The Legal Wrangling over Aetna’s HIV Data Breach Continues


In January, Aetna settled two suits stemming from a high-profile breach of HIV data. Aetna’s breach of Super Protected Data which occurred when the insurer sent letters to roughly 12,000 members that exposed their HIV status. The letters were processed and mailed by KCC, a company Aetna had contracted with to notify the same consumers about the settlement of two class action lawsuits from 2014 and 2015. The prior lawsuits charged that Aetna’s former practice of requiring them to obtain HIV medications via mail order, rather than from local pharmacies, also violated their privacy because the medications were delivered in refrigerated containers and would expose the HIV status of the package recipients to anyone who saw the packages.

In May, Aetna announced that, in addition to its suit against KCC filed in February, it is now suing the nonprofit Consumer Watchdog, and the law firm of Whatley Kallas, LLP. This firm is representing one of plaintiffs, “John Doe”, in the 2014 lawsuit challenging Aetna’s practice of mandating HIV patients obtain their prescription medicines by mail order, rather than by being able to go to their local pharmacies.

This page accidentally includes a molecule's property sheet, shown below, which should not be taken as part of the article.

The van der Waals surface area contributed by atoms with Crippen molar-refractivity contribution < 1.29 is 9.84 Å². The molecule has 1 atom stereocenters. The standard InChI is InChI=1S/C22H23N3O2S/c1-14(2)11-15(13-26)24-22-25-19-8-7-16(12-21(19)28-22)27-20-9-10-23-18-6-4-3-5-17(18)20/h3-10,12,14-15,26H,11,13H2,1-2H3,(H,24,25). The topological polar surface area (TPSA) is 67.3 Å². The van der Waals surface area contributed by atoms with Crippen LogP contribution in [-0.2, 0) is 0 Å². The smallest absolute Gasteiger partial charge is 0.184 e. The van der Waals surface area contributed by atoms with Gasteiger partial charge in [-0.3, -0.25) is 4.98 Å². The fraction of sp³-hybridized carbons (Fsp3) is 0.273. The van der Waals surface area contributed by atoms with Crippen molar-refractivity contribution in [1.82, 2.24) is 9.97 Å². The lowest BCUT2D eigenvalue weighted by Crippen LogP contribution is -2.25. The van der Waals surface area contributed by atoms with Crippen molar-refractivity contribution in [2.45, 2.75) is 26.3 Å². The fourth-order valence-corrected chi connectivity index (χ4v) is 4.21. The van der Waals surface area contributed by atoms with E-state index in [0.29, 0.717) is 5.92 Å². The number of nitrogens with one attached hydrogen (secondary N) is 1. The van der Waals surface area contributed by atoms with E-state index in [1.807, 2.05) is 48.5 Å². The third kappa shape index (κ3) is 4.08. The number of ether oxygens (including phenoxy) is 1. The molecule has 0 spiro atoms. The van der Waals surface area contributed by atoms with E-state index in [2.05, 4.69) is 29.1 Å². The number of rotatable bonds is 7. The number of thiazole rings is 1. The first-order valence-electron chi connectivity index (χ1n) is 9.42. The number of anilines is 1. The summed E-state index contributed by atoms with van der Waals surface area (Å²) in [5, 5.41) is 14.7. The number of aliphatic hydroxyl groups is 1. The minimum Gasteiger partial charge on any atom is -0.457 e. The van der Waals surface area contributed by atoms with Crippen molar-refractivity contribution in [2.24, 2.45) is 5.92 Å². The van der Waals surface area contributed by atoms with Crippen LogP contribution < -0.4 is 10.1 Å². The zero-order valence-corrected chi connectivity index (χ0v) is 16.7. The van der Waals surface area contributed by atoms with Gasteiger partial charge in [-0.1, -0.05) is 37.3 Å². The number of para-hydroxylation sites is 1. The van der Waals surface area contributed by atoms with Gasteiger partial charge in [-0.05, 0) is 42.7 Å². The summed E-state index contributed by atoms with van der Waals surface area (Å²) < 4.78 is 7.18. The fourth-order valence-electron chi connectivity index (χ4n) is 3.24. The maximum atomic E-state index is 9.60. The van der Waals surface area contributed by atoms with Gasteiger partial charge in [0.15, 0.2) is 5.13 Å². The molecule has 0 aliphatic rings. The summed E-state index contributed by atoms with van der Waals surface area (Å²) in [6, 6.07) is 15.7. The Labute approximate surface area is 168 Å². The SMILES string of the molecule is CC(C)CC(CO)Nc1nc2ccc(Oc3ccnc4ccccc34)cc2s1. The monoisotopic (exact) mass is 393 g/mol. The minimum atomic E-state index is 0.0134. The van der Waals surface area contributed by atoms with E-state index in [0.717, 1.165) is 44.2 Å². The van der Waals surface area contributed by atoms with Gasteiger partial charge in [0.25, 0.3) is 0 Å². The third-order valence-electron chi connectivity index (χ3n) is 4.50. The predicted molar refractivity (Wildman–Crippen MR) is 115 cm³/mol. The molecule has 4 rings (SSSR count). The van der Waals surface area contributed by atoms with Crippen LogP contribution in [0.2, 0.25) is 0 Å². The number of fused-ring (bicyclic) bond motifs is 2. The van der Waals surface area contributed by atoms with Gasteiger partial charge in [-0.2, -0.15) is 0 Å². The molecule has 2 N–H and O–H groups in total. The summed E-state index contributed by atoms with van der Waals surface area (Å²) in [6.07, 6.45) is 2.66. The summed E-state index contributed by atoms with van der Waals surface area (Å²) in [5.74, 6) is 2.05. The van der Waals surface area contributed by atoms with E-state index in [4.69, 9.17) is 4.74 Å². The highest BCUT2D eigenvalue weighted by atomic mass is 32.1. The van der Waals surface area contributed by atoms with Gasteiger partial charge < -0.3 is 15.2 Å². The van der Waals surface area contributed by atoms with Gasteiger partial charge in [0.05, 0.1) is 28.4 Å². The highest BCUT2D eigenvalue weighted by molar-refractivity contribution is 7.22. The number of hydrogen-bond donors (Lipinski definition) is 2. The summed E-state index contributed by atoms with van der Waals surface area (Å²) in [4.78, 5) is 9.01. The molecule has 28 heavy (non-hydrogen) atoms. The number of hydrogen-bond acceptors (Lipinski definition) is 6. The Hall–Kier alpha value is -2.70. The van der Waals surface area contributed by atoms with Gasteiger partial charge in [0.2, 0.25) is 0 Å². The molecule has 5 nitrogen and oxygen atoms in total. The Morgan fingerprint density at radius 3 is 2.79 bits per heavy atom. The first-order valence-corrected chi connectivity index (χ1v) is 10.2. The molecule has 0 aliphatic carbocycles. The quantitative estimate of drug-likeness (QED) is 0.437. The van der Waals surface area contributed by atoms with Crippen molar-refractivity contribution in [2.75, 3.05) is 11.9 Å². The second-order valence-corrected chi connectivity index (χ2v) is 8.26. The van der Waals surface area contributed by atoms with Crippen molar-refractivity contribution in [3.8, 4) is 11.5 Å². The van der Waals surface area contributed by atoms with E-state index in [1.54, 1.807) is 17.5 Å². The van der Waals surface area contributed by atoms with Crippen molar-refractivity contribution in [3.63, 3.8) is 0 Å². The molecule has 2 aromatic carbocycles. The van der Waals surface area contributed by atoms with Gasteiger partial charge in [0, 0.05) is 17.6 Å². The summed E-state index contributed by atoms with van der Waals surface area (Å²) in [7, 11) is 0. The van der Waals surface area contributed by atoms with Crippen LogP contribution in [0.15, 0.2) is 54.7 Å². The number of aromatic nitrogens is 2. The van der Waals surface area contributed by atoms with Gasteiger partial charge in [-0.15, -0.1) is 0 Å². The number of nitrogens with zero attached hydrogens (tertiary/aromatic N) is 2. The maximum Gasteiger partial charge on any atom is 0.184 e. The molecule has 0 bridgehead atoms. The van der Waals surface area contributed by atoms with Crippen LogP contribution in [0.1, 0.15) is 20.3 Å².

All this legal activity by Aetna is in attempts to recoup some or all of the $20 million dollars it has been ordered to pay as result of the window-envelope breach, resulting from lawsuits filed by the AIDS Law Project of Pennsylvania and the Legal Action Center in New York on behalf of plaintiffs in multiple states.

Aetna claims that the lawyers from Consumer Watchdog and Whatley Kallas LLP should have prevented Aetna from sending out the envelope exposing peoples’ HIV status. Additionally, Aetna is asking a California court to prevent the lawyers from Whatley Kallas from representing their plaintiff, John Doe, on the grounds that it is the lawyers, and not Aetna, who are responsible for the harm caused to John Doe’s privacy.

It remains to be seen if Aetna will be successful any of the blame or cost burden to other organizations through these lawsuits. Even if it does, as the Covered Entity, the ultimate responsibility belongs to Aetna.